Students stood with quiet reverence and held white candles and multicolored carnations as a symbol of goodwill and friendship during SpectrUM’s Anti-Hate Candlelight Vigil Thursday night.
The candlelight vigil, supported by other student organizations such as Random Acts of Kindness, United Black Students and Student Government, was one of SpectrUM’s Coming-Out Week events, and was organized to commemorate victims of race, religion, sexual orientation and sexual identity-related hate crimes.
Patricia A. Whitely, vice president of Student Affairs, opened the vigil with a discussion of Matthew Sheppard, the University of Ohio student who was tortured and murdered in 1998 by a group of men who picked him up from a bar.
The discussion expanded from prejudice on college campuses to focus on topics relating to worldwide prejudices.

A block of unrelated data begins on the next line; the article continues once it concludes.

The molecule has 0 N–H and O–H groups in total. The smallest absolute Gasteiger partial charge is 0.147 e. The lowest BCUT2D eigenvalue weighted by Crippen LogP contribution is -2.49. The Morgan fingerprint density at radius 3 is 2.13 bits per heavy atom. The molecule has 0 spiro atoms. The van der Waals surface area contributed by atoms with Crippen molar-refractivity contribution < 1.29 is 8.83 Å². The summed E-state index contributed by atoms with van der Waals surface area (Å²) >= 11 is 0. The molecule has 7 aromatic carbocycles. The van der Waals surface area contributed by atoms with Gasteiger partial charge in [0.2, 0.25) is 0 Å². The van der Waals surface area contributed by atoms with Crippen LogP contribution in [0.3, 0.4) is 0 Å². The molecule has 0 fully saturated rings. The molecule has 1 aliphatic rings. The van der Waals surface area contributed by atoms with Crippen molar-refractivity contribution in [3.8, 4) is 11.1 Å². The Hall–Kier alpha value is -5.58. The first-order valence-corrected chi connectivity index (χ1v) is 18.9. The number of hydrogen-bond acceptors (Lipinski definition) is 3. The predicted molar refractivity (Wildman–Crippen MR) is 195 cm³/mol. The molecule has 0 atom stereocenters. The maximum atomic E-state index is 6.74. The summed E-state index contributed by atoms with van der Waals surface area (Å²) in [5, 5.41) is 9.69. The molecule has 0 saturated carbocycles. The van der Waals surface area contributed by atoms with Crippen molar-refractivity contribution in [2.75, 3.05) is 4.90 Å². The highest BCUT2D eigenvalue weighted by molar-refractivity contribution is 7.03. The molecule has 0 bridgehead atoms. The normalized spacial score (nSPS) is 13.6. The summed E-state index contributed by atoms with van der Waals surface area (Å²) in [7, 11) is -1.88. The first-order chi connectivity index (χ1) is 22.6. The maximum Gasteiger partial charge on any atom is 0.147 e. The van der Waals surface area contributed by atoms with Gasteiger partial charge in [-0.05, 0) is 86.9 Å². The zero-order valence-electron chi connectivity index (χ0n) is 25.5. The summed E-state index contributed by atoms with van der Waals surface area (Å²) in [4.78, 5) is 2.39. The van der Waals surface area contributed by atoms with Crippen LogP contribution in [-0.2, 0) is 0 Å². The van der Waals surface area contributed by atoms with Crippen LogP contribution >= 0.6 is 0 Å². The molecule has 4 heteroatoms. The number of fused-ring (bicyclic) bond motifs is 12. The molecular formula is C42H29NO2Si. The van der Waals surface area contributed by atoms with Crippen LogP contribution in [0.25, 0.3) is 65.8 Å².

Robyn Fisher, the rabbinical director at Hillel Jewish Center, was also a guest speaker at the event and recounted her travels to Poland. Fisher made parallels between the prejudice against Jews during the Holocaust to prejudice against homosexuals.
Other speakers included Frank Corbishley, chaplain at the Episcopal Church Center, and Islamiyat Nancy Adebisi, president of United Black Students.
“Prejudice is not a feeling reserved for different nationalities but also religion and sexual orientation,” Adebisi said.
Some students who attended the vigil, such as senior Alexander Orantes, thought the vigil was important because “it reminds people that hate for others still exists, and although it may not happen to you directly, it is important to stand up for others.”
Ashleyann Gosselin may be contacted at email@example.com.